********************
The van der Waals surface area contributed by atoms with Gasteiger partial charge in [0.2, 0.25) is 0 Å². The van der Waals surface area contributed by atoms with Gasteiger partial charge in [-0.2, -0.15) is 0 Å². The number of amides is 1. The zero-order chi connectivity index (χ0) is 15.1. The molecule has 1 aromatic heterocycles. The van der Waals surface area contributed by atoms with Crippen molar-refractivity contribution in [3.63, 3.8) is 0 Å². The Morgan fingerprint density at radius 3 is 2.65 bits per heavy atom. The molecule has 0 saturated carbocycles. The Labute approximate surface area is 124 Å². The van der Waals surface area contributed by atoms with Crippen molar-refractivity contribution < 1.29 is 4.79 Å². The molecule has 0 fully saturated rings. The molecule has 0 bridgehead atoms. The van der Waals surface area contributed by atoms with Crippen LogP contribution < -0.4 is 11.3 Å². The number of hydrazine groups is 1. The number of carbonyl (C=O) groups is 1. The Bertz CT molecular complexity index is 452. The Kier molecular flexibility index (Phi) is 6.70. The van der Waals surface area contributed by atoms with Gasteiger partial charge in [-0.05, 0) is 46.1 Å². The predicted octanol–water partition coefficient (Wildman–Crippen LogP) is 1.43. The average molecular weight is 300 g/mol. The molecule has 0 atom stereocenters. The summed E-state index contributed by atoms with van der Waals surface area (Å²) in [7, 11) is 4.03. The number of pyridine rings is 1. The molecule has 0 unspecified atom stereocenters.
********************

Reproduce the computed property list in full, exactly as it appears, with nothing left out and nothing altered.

The van der Waals surface area contributed by atoms with Gasteiger partial charge in [0.2, 0.25) is 0 Å². The van der Waals surface area contributed by atoms with Gasteiger partial charge in [-0.2, -0.15) is 0 Å². The number of amides is 1. The zero-order chi connectivity index (χ0) is 15.1. The molecule has 1 aromatic heterocycles. The van der Waals surface area contributed by atoms with Crippen molar-refractivity contribution in [3.63, 3.8) is 0 Å². The Morgan fingerprint density at radius 3 is 2.65 bits per heavy atom. The molecule has 0 saturated carbocycles. The Labute approximate surface area is 124 Å². The van der Waals surface area contributed by atoms with Crippen molar-refractivity contribution < 1.29 is 4.79 Å². The molecule has 0 fully saturated rings. The molecule has 0 bridgehead atoms. The van der Waals surface area contributed by atoms with Crippen LogP contribution < -0.4 is 11.3 Å². The number of hydrazine groups is 1. The number of carbonyl (C=O) groups is 1. The Bertz CT molecular complexity index is 452. The Kier molecular flexibility index (Phi) is 6.70. The van der Waals surface area contributed by atoms with Gasteiger partial charge in [-0.05, 0) is 46.1 Å². The predicted octanol–water partition coefficient (Wildman–Crippen LogP) is 1.43. The average molecular weight is 300 g/mol. The molecule has 0 atom stereocenters. The summed E-state index contributed by atoms with van der Waals surface area (Å²) in [7, 11) is 4.03. The number of pyridine rings is 1. The molecule has 0 unspecified atom stereocenters.